Sir William Burrell was born in Glasgow in July 1861, the third of nine children. After his father died, Burrell and his brothers ran the family shipping business. They were able to become very wealthy from their business practices, allowing Burrell time to begin piecing togther what would become his vast collection. His first acquisition was an 18th century British portrait.
Burrel was knighted in 1927 for his services to art and in recognition of his public work. He donated his collection to the city of Glasgow in 1944 along with a large sum of money to be used to house it. However, there were several conditions that Burrell detailed for the displaying of his collection: the most problematic of these was that Burrell wished the collection to be housed in a building well outside the city to avoid damage from pollution.
Burrell died at Hutton Castle in the Scottish Borders in March 1958. Both he and his wife, Constance, are buried in Largs, where the family maintained a holiday home.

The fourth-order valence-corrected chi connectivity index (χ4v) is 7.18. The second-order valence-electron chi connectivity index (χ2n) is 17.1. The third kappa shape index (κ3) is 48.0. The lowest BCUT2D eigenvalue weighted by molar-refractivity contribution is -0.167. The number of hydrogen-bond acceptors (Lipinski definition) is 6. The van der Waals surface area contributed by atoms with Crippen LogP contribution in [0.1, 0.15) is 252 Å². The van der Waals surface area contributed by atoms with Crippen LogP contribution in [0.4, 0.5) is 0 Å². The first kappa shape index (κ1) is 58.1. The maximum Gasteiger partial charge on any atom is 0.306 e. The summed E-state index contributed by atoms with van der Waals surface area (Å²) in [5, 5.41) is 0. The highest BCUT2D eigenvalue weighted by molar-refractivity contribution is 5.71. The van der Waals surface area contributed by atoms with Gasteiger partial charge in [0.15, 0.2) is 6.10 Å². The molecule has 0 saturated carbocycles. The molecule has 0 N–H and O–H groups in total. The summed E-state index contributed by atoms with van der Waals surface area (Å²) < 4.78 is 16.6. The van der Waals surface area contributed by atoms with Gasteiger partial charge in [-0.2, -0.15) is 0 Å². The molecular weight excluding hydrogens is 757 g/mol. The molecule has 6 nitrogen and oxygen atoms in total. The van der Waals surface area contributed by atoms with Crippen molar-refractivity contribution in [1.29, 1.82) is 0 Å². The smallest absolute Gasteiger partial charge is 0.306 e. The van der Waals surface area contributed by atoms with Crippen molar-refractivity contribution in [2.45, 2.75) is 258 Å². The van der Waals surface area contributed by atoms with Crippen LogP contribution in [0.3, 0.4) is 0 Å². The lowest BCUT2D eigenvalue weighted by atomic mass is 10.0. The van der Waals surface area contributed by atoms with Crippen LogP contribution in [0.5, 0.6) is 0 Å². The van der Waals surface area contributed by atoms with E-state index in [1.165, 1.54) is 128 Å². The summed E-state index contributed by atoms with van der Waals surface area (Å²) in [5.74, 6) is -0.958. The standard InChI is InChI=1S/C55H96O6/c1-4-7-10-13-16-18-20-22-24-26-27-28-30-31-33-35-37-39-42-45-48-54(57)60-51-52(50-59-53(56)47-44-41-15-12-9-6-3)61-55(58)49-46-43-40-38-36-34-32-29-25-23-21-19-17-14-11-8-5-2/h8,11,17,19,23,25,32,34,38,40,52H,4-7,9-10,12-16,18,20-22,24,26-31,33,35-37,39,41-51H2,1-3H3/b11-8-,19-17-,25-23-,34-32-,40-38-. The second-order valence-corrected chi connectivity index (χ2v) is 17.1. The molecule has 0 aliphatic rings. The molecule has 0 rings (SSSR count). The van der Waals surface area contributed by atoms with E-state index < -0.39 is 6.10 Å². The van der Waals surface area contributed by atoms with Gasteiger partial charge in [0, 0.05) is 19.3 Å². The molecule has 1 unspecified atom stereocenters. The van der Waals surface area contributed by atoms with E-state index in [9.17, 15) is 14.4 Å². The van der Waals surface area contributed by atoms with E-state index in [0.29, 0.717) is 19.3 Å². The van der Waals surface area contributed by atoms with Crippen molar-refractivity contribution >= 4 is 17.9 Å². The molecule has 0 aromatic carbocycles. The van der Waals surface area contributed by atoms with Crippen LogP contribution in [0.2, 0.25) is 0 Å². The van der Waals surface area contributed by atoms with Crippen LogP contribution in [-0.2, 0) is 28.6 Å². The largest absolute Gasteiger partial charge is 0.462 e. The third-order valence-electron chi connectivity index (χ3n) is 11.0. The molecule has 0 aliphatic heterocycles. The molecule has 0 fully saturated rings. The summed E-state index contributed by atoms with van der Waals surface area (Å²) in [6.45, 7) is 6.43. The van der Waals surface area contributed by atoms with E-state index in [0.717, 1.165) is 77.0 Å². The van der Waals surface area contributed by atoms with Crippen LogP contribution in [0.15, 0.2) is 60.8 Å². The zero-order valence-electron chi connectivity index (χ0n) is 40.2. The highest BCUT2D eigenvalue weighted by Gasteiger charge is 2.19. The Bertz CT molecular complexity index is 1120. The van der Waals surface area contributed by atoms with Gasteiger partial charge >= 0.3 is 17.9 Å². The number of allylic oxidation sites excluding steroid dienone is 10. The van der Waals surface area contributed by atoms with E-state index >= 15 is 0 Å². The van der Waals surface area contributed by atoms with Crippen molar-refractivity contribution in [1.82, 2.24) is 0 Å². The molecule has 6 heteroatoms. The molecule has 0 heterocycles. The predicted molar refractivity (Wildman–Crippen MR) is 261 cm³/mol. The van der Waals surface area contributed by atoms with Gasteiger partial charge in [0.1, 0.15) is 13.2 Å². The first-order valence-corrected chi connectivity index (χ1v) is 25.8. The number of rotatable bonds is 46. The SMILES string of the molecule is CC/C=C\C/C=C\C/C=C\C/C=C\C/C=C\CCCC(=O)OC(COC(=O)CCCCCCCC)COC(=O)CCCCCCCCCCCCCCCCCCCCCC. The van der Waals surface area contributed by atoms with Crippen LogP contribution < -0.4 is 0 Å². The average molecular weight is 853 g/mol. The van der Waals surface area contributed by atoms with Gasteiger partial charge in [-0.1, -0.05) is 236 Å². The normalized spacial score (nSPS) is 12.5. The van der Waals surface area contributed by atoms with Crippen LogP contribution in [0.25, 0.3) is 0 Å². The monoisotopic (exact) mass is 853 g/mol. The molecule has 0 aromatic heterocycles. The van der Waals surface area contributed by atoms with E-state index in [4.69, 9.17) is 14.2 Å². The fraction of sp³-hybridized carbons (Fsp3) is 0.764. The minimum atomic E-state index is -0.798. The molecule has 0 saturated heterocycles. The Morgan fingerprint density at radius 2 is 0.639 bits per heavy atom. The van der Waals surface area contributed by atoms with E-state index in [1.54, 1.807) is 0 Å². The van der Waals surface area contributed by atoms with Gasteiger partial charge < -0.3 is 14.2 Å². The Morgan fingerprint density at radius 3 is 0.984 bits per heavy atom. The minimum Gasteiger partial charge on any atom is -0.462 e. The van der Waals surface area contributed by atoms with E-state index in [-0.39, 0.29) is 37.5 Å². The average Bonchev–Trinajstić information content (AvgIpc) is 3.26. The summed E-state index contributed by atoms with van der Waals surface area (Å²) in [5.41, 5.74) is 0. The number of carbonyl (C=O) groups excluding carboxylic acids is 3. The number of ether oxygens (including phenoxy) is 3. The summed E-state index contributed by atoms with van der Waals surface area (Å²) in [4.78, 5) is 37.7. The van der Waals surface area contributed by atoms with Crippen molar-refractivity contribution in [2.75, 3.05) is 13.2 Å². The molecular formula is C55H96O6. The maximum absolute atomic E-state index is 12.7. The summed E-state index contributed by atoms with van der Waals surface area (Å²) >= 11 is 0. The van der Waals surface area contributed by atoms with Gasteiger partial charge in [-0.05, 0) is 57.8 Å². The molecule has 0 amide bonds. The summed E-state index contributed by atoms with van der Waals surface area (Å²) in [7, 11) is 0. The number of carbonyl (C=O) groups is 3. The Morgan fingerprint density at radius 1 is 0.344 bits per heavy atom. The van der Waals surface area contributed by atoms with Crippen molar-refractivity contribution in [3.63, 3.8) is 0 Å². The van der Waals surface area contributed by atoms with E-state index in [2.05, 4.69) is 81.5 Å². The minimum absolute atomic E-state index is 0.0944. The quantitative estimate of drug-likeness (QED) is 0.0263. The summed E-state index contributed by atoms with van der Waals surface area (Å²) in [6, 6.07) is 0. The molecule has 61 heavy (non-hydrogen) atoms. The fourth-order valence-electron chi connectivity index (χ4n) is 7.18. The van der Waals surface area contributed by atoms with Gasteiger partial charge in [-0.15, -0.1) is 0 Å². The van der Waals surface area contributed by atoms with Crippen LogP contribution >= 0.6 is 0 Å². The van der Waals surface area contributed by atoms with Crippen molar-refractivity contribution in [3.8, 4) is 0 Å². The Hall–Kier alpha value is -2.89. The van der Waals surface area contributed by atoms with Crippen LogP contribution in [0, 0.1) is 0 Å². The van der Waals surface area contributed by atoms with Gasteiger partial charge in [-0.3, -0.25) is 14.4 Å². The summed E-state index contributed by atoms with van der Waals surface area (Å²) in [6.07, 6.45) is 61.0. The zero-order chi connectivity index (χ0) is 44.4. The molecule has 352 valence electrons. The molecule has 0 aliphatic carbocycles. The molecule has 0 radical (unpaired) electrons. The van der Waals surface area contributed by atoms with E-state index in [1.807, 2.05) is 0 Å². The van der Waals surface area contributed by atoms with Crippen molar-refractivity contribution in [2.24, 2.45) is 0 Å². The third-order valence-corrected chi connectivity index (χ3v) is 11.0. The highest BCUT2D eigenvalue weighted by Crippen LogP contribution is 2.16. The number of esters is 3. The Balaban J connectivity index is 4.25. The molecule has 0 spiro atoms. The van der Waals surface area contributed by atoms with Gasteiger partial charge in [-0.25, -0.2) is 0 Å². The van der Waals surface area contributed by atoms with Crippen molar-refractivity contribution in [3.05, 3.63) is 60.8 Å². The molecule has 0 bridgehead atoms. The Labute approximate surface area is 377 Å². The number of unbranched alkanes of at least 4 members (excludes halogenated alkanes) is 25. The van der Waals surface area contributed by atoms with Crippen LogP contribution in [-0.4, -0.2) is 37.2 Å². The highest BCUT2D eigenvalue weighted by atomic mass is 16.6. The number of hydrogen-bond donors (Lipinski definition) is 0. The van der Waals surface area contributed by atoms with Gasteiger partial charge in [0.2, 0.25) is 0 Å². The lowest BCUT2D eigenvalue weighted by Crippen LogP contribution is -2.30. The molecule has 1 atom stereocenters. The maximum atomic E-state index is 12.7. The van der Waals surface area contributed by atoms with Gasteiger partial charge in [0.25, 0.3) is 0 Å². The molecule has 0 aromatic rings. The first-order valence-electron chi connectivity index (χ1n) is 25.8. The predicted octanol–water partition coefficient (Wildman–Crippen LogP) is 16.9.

In 1967 when the Pollock Estate was given to the city, and Burrell’s trustees agreed to have the conditions of Burrell’s gift waived. The purpose-built museum, the Burrell Collection, was finally opened in 1983. However, the extent of Burrell’s collection meant that only a fraction could ever be on display at one time. Other museums around the city display parts of the collection: The Provand’s Lordship houses Burrell’s collection of 17th century Scottish furniture.
The Collection, in its entirety, is an astonishing achievement: that one man could gather together items of medieval art, oak furniture, medieval weapons and armour, Islamic art, artefacts from ancient Egypt and China, Impressionist works by Degas and Cézanne, modern sculpture and other artefacts is incredible.